cnet's local area network (LAN) segments

As of version 2.0, cnet supports local-area network (LAN) segments, that can closely follow the specifications of IEEE 802.3 Ethernet segments. Each segment consists of two or more Network Interface Cards (NICs) that connect host nodes, routers, or accesspoints to the segment. Large networks may be constructed by joining multiple LAN segments via gateway nodes and WAN links.

cnet provides access to each NIC's address as a field of the standard linkinfo structure. The CnetNICaddr datatype stores each NIC address as an array of LEN_NICADDR (=6) unsigned characters. cnet also provides the functions CNET_parse_nicaddr and CNET_format_nicaddr to convert between character strings and the CnetNICaddr datatype.

cnet checks and warns if two NIC addresses in a topology files are the same, but does not demand their uniqueness. This permits the development of malicious snooping/sniffing "protocols" that use CNET_set_nicaddr to masquerade as other nodes.

Reading and writing data via LAN segments

It is anticiapted that frames written to LT_LAN links will carry the address of their destination Network Interface Card (NIC) near the beginning of the frame. Consider the following example function to write data to a LAN segment:

typedef struct {
    CnetNICaddr    dest;
    CnetNICaddr    src;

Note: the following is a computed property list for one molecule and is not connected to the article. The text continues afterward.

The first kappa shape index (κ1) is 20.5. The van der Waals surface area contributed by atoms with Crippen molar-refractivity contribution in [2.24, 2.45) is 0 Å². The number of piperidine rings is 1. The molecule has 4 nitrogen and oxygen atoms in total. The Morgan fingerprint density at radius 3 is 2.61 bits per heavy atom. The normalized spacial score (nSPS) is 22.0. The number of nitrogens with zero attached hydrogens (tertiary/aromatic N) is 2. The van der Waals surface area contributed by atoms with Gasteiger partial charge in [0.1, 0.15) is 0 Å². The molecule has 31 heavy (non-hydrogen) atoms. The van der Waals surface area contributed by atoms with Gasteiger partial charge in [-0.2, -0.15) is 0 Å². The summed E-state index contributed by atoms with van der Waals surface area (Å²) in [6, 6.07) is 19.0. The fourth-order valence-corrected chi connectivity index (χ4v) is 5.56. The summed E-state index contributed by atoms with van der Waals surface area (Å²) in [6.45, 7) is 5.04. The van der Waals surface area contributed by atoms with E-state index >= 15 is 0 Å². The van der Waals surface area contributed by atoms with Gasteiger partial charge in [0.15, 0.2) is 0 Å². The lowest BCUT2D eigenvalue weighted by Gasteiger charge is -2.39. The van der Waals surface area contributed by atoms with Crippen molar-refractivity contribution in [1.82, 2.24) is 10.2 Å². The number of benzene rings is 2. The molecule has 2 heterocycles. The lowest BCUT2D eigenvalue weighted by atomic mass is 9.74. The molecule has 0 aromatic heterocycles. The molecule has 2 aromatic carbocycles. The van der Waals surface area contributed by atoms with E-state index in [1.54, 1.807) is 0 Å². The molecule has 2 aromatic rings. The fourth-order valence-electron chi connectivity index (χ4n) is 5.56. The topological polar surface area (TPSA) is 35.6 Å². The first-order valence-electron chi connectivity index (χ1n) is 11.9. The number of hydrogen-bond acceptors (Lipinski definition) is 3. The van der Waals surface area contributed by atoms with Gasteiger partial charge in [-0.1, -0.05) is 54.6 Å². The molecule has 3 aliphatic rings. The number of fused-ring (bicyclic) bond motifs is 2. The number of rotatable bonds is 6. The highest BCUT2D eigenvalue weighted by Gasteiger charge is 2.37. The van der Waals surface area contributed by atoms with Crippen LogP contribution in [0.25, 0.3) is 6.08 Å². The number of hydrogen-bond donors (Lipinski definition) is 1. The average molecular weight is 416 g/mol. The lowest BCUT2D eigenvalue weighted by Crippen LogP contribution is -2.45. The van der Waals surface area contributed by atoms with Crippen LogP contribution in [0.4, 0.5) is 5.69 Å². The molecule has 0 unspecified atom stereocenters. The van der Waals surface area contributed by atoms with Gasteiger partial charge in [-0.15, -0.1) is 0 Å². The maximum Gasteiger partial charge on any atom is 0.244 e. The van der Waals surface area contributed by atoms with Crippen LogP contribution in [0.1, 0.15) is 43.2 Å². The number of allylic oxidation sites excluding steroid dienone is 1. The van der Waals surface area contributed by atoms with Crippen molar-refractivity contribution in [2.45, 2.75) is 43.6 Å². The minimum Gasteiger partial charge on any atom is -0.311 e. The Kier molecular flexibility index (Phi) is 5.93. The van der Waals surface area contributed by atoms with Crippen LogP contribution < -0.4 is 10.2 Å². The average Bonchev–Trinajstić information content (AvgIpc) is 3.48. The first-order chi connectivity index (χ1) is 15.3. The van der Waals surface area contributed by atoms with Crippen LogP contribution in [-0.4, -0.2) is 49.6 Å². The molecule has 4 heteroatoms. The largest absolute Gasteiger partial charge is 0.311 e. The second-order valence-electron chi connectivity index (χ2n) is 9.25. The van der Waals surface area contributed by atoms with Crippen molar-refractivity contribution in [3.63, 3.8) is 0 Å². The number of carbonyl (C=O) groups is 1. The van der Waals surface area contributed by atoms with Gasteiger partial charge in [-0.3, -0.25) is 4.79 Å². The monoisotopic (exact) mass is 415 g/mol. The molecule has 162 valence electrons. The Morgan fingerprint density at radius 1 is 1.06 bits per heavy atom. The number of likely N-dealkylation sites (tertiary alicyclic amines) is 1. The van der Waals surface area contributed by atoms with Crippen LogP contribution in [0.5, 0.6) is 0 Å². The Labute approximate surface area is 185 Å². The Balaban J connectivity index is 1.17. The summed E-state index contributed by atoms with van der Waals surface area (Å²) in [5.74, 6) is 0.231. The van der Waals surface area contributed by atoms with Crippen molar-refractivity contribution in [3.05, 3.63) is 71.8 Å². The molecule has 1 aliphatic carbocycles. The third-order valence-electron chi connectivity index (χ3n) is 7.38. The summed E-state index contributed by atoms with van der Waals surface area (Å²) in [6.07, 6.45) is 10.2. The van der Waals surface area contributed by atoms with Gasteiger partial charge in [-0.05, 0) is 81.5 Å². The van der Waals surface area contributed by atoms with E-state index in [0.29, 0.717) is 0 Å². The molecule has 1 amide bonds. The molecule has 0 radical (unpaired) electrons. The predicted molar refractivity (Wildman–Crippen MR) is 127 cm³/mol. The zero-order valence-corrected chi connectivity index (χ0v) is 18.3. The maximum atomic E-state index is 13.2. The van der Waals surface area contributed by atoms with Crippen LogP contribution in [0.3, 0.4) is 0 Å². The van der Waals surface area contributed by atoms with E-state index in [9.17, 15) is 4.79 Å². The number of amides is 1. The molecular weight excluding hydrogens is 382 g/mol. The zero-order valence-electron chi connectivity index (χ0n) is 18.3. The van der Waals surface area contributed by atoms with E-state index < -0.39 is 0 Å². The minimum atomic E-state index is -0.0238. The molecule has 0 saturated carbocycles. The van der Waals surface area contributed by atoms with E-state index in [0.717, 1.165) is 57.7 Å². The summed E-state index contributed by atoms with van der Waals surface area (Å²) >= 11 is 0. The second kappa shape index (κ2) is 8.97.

char           type[2];
    char           data[LAN_MAXDATA];
} ETHERPACKET;

#define LEN_ETHERHEADER (2*sizeof(CnetNICaddr) + 2*sizeof(char))

void write_to_lan(CnetNICaddr dest, int link, char *buf, size_t length)
{
    ETHERPACKET    packet;
    short int      twobytes;

    memcpy(packet.dest, dest,                   sizeof(CnetNICaddr));
    memcpy(packet.src,  linkinfo[link].nicaddr, sizeof(CnetNICaddr));

    twobytes = length;           // type carries the data's true length
    memcpy(packet.type, &twobytes, 2);
    memcpy(packet.data, buf, length);

    length  += LEN_ETHERHEADER;
    if(length < ETH_MINPACKET)   // pad short packets to minimum length
        length = ETH_MINPACKET;
    CHECK( CNET_write_physical(link, (char *)&packet, &length) );
}

This simplified function assumes that the data's length is not too long for the LAN (<= LAN_MAXDATA (=1500) bytes). The destination's NIC address is first copied to the destination address field, and the address of the local NIC used is copied to the source address field. Notice that because the CnetNICaddr type is actually an array of characters, we do not use the & operator in the calls to memcpy.

The data's true length is copied into the packet's two-byte type field, and the provided data copied to the packet's data. After ensuring that the packet to be written is at least ETH_MINPACKET (=64) bytes long, the packet is written to the link.

Again, cnet does not enforce (nor understand) the use of our ETHERPACKET data type.

Limitations

cnet's simulation of IEEE 802.3 Ethernets is reasonable, but not perfect. cnet supports a fixed transmission rate of 10Mbps, a slot-time of 52usecs, broadcast addressing, collision detection, jamming, and binary exponential backoff. It does not support sub-microsecond timing, jitter control, nor multicast addressing. Each segment is considered to be a full 2.5km long, and all nodes on a segment are considered to be equally spaced along the segment.

You are not encouraged to use cnet as a tool to design an Ethernet-based network against explicit capacity carrying objectives.


 cnet v3.3.3, written by Chris.McDonald@uwa.edu.au
 Last modified: Tue Oct 13 1:07PM 2015